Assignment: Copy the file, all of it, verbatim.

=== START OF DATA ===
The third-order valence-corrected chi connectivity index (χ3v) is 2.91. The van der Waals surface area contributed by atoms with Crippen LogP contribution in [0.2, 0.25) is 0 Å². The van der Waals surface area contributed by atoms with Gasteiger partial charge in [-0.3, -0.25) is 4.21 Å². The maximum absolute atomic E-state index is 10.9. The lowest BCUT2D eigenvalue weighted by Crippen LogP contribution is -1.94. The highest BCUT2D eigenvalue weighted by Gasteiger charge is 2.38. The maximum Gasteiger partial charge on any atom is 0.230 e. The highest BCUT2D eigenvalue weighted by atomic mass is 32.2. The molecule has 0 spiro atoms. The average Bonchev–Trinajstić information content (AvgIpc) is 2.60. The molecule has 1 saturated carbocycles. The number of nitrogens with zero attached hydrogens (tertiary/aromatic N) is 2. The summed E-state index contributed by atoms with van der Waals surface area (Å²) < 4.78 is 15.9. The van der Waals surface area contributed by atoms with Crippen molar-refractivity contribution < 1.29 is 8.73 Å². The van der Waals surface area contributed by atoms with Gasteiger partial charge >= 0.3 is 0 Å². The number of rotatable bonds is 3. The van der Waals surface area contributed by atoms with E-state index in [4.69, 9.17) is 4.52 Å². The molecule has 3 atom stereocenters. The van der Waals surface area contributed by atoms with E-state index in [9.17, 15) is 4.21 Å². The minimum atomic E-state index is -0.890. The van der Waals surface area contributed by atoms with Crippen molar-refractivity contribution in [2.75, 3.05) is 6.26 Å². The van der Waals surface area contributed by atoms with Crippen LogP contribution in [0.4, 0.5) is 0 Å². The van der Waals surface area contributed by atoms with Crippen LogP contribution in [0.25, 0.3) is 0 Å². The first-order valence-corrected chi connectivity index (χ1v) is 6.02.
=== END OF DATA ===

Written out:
The third-order valence-corrected chi connectivity index (χ3v) is 2.91. The van der Waals surface area contributed by atoms with Crippen LogP contribution in [0.2, 0.25) is 0 Å². The van der Waals surface area contributed by atoms with Gasteiger partial charge in [-0.3, -0.25) is 4.21 Å². The maximum absolute atomic E-state index is 10.9. The lowest BCUT2D eigenvalue weighted by Crippen LogP contribution is -1.94. The highest BCUT2D eigenvalue weighted by Gasteiger charge is 2.38. The maximum Gasteiger partial charge on any atom is 0.230 e. The highest BCUT2D eigenvalue weighted by atomic mass is 32.2. The molecule has 0 spiro atoms. The average Bonchev–Trinajstić information content (AvgIpc) is 2.60. The molecule has 1 saturated carbocycles. The number of nitrogens with zero attached hydrogens (tertiary/aromatic N) is 2. The summed E-state index contributed by atoms with van der Waals surface area (Å²) < 4.78 is 15.9. The van der Waals surface area contributed by atoms with Crippen molar-refractivity contribution < 1.29 is 8.73 Å². The van der Waals surface area contributed by atoms with Gasteiger partial charge >= 0.3 is 0 Å². The number of rotatable bonds is 3. The van der Waals surface area contributed by atoms with E-state index in [4.69, 9.17) is 4.52 Å². The molecule has 3 atom stereocenters. The van der Waals surface area contributed by atoms with E-state index in [9.17, 15) is 4.21 Å². The minimum atomic E-state index is -0.890. The van der Waals surface area contributed by atoms with Crippen molar-refractivity contribution in [2.75, 3.05) is 6.26 Å². The van der Waals surface area contributed by atoms with Crippen LogP contribution in [0.4, 0.5) is 0 Å². The van der Waals surface area contributed by atoms with Crippen LogP contribution in [0.25, 0.3) is 0 Å². The first-order valence-corrected chi connectivity index (χ1v) is 6.02.